By Jim Schutze
By Rachel Watts
By Lauren Drewes Daniels
By Anna Merlan
By Lee Escobedo
By Alice Laussade
By Scott Reitz
The best you can say of the third solo record from Brian Wilson--third, that is, after one bootlegged fiasco and one ditched "comeback"--is that it doesn't further diminish his legacy. It is what it is, which is to say it strains to suggest in spots what he once was so effortlessly, the nutso naïf putting a smiley face at the end of every tear-stained couplet. But the institution is forever competing with his ancient echoes, of which this disc contains a few ("You've Touched Me" sounds '66 when you're not really paying attention), just not enough to merit comparisons to even Friendsor Surf's Upmuch less the deservedly famous stuff. And the guests, among them Elton John and Eric Clapton and Paul McCartney, further distract and distance; among the four of them, there hasn't been a single memorable musical moment since, oh, 1975, to be awfully generous.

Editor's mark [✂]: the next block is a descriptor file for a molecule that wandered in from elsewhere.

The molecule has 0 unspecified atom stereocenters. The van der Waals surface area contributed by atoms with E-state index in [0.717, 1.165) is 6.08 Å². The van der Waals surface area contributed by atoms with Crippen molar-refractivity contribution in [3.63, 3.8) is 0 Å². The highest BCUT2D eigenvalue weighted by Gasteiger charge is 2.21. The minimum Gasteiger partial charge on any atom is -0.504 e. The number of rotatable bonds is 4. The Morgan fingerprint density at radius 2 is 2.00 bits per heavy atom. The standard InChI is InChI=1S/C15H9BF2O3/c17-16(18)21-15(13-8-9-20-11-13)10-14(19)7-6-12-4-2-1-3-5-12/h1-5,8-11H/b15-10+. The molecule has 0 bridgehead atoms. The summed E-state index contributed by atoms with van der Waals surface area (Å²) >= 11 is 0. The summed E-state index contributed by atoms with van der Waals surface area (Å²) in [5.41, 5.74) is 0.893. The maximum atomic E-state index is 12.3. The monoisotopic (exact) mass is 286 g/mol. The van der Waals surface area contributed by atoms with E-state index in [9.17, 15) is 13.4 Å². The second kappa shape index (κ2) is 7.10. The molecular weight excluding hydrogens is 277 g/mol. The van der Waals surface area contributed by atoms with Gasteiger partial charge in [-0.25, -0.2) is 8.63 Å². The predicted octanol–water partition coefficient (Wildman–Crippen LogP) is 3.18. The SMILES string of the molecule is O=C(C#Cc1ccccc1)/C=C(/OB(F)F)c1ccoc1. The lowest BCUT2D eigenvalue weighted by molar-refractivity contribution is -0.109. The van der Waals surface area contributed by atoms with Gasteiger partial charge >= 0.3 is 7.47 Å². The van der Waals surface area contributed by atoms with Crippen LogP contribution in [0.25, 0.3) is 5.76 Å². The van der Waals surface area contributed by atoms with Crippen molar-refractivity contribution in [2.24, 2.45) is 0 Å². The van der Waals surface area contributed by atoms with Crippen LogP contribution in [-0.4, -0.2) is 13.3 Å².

Much of this stuff comes from the aborted mid-'90s sessions with producer-songwriter Andy Paley, and little was worth the wait, even "Desert Drive," which already sounds 40 years old--not bad if you don't own Endless Summer. Odder still, but compelling nonetheless, is the Van Dyke Parks co-write that ends the record, "The Waltz," in which Wilson recalls being "back at that high school cotillion" pining after the girl wearing the angora sweater. It's old-man pop topped with time-machine harmonies; Smile, though you're heart is breaking. The kids will forever wonder why their folks ever made such a fuss. Someday yet, he may remind them.
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